A country’s mortality stats are virtually unfakeable, and are a pretty good guide to general health rates; and Japan is definitely in the top bracket there – fractionally ahead of Australia for males, materially ahead for women. I wouldn’t necessarily attribute much of that to their health insurance regime, though – much more is probably due to their comparative equality.

  33. May 21st, 2014 at 10:49 | #33

    The petition mentioned above
    “Fund health and medical research with a universal, progressive and FAIR tax – NOT with a GP tax ”

    is here

    I hope some of you will consider signing it

  34. May 21st, 2014 at 12:02 | #34

    has anyone seen this image of Abbott winking – horrifying


  35. May 21st, 2014 at 12:15 | #35

    @I used to be not trampis

    Australia has NEVER been a high taxing country! NEVER.

    I was (perhaps mistakenly) under the impression that income tax rates used to be higher. Is this wrong?

  36. TerjeP
    May 21st, 2014 at 13:53 | #36

    David Allen :
    I’ll take you up on that too Terje. Can we also put a defence levy up so we can see the enormous waste on war-toys. Which do you think people will demand be lowered?

    Hopefully they would demand we lower both.

  37. TerjeP
    May 21st, 2014 at 13:58 | #37

    “10% would reflect the real cost.”
    Evidence or Terje-dogma? Why not 10.5 or 11%? Why not 9%?

    Any of those alternate numbers would still be far more indicative than the current 1.5%. However the figure seems to be closest to 10%. To calculate this is quite simple.

    Adjusted rate = 1.5 x (federal health expenditure / revenue from current Medicare levy)

    You can get the numbers from the budget. But I’ve saved you the trouble and done the math and the answer is that a more honest Medicare levy would be 10%. Of course you could just abolish the Medicare levy instead and stop pretending it means anything at all.

  38. TerjeP
    May 21st, 2014 at 14:01 | #38

    Slightly different topic. This article on e-cigarettes caught my eye.


  39. May 21st, 2014 at 14:52 | #39

    I can’t imagine that e-cigars would catch on.

    Just wouldn’t be the same as the real thing.

  40. Debbieanne
    May 21st, 2014 at 15:15 | #40

    That man has always made me sick.
    Unbelievable, comes to mind, but is not really the truth.

    thanks for the petition link

  41. I used to be not trampis
    May 21st, 2014 at 15:19 | #41

    Mr Brookes if you are simply talking about income tax that is different to taxes as a whole

  42. J-D
    May 21st, 2014 at 15:59 | #42

    @John Brookes
    In the absence of more specific contextual information, the meaning most likely to be suggested by the expression ‘high-taxing country’ is that of a comparison to other countries, not of a comparison to the same country at a different point in its history.

  43. May 21st, 2014 at 17:06 | #43

    no I agree sadly it isn’t unbelievable – but still sets your teeth on edge doesn’t it.

    Someone I know commented that he has all the signs of a one term PM – that could be the upside I guess

  44. derrida derider
    May 21st, 2014 at 17:11 | #44

    @John Brookes

    We used to get a much bigger proportion of our revenue from income tax than other countries did (not so true now), and income tax is the most visible tax. Hence the popular impression that but our tax take was large rather than the small one by international standards that in reality it was and is.

    We currently, for example, raise about the same tax as a percent of national income as the “small government” US does (the US actually spends more than us because the gap between revenue and spending is larger there). Of course that’s after you take state level taxes in both countries into account – the Yanks have a lot more of those than us.

  45. sunshine
    May 21st, 2014 at 18:54 | #45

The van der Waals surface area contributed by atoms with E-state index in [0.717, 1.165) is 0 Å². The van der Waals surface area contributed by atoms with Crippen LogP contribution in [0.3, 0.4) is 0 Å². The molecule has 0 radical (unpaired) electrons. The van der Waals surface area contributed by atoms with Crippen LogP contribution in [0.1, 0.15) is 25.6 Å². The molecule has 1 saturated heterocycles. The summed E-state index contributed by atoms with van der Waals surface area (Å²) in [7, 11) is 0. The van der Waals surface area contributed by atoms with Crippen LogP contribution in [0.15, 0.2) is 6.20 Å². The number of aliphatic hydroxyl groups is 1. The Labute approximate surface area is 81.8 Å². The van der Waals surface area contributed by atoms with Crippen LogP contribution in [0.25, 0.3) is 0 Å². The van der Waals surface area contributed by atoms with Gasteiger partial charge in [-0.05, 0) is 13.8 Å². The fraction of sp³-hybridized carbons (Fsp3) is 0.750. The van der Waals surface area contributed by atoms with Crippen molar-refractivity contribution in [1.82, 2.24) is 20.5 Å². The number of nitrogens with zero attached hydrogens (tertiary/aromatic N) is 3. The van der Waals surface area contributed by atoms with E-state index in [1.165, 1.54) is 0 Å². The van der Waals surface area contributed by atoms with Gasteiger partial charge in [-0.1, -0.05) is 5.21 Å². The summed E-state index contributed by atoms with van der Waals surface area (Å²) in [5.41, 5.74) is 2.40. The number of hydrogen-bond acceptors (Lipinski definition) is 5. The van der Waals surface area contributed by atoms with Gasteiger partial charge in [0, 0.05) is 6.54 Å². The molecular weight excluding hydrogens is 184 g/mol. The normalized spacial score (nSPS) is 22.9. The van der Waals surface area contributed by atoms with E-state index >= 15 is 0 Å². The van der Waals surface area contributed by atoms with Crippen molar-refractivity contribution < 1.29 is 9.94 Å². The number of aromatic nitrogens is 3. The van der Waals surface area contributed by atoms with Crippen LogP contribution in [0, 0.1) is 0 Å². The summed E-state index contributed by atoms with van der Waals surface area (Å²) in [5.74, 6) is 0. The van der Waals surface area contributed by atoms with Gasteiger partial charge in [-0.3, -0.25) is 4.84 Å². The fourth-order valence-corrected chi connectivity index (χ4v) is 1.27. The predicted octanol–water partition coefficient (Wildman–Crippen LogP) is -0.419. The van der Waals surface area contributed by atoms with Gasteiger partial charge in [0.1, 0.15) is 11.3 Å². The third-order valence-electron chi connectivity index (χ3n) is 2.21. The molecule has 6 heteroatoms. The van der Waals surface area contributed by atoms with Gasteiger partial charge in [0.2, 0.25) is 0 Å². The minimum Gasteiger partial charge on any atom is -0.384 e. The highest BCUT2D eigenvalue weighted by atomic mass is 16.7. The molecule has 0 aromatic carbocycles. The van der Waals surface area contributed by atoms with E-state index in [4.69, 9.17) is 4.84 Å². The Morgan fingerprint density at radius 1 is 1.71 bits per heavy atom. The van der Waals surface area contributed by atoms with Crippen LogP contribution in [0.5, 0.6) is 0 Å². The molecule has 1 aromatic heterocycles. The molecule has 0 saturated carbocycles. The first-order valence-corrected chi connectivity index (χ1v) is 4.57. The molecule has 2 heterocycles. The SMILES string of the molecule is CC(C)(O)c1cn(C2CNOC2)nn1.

Apparently the budget is far less popular with women than with men. If I could guess ,I think that is worth investigation. I think its probably part of a wider phenomena whereby ,to our peril in the longer term ,characteristics generally considered feminine are underrepresented in the public policy arena since those generally considered masculine successfully exclude them. Abbott is blokey in the extreme -wink ,wink.

  46. May 21st, 2014 at 20:08 | #46


    Maybe a reflection of the number of woman involved in drawing up the budget?

  47. May 21st, 2014 at 21:05 | #47

    I see Shrek has sued Fairfax over the “Treasurer For Sale” stories about the North Sydney Forum (or whatever it was called – the point is for $22,000 you get a certain amount of quality time with the treasurer, Hockey).

    The things have an unfortunate way of dwindling away or getting settled confidentially. In this case I think it would be lovely if Howard’s defamation amendments got a run. Howard essentially removed the dual test for a defence to a defamation action. Previously you could publish something that was defamatory of someone, and if sued you could defend the action on the basis that what you published was ‘true’ and ‘of public benefit’.

    Howard’s ‘Murdoch’ amendments removed the tricky requirement that you prove publication was to the public benefit – it simply has to be ‘true’ and away you go.

    I’m guessing the Murdoch, and other establishment media, opinionaters will suddenly forget their screeching over press freedom vis-à-vis Bolt’s “right” to vilify people (using untruths) on the basis of their race.

  48. May 21st, 2014 at 21:19 | #48


    The cigar smoker is probably upset that he is being called out. I mean, why fork out a lot of money if it won’t get you anything? The people who pay for access would be furious if it got them nothing.

  49. May 21st, 2014 at 21:23 | #49

    But back to tax. It seems that we don’t tax less than we used to, but since we seem to have a structural budget deficit, we must be spending more than we collect.

    So I guess the question becomes, “If we want to spend more, can we tax more without significant harmful effects?” I’d like to have an opinion, but I don’t know anything about this.

  50. J-D
    May 21st, 2014 at 21:33 | #50

    @John Brookes
    There are countries where the total amount collected in taxation is a substantially higher fraction of GDP than is the case in Australia, so clearly it is in some minimal sense possible. Whether they suffer significant harmful effects as a result is another question.